Concerts

SXSW Review: The Heavy, March 17, Stage on Sixth

Posted on by Ricky in South By Southwest | 2 Comments

The Heavy became notorious a few years ago when they astounded the audience at the David Letterman show with an incredible rendition of their hit single “How You Like Me Now”. According to the PR emails I recieved, it was one of the few times in which Letterman asked a band to play again after their initial performance. It was primarily this reason why I was able to drag myself to the Stage on Sixth for their 1 am performance on Saturday at SXSW.

I was sober, my legs and back hurt and extremely tired from a week of SXSWing.

It was irrelevant.

The Heavy were amazing.

Lionel Ritchie and Jesus & Mary Chain aside, they easily put on my favorite show of SXSW.

Lead singer Kelvin Swaby’s charisma and showmanship is off the charts. Clearly coming from a soul revival/gospel background, Kelvin Swaby sings, preaches, engages the audiences and even sings directly into people’s faces. That’s right, throughout the show, he would pick out random people in the crowd, look them dead in the eye, put his face about five inches away from theirs and sings. Talk about a personal experience. There’s something to be said about a frontman who can engage the audience in a rousing call and response session for a completely new song that no one has heard before. That happened last night.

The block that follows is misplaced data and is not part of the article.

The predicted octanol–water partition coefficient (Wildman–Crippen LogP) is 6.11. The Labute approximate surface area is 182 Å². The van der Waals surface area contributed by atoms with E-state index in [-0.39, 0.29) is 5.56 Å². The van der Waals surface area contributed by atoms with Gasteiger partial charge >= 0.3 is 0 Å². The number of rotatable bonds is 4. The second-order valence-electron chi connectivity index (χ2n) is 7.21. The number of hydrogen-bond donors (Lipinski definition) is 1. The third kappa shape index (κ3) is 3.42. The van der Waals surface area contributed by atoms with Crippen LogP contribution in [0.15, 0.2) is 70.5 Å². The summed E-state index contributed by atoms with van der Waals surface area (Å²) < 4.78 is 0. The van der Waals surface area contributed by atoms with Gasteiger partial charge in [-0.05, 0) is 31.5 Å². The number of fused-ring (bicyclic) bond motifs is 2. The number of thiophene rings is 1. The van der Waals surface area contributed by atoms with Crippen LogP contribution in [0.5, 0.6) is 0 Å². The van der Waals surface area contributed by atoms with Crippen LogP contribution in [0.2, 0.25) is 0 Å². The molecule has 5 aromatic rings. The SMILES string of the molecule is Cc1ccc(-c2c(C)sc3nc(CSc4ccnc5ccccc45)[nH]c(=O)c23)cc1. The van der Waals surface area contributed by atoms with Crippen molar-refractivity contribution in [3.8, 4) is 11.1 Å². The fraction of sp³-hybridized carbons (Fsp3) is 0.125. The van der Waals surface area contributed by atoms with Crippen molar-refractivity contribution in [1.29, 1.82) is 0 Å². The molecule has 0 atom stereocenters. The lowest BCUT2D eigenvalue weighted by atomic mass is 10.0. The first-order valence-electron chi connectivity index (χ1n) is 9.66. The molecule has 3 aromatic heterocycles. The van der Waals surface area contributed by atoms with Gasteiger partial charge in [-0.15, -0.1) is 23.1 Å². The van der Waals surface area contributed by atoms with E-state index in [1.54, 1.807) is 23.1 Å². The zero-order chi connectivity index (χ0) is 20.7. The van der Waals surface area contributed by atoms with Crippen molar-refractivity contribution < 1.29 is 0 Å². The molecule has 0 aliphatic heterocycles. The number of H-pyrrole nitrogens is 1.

The Heavy’s blend of soul meets hard rock is one that I haven’t seen much, but the band makes it work. It’s riveting, energetic and definitely one that can garner a lot of attention, which is why I’m quite perplexed a band with such an amazing live show is still mostly obscure. This performance at SXSW might end that, be sure to check them out soon.

SXSW Review: The Arkells, March 15, Belmont

Posted on by Ricky in South By Southwest | Leave a comment

The Arkells are pretty big in Canada. I know this because they recently played the Sound Academy, which must be some sort of beacon that signifies they have made it. I have never really examined them because of their crappy band name. It’s a stupid reason, but I also judge a book by its thickness so I’m probably a dumb ass to some extent. Either way, as part of my #occupybelmont night at SXSW, I was able to see and hear these Hamilton upstarts for the first time.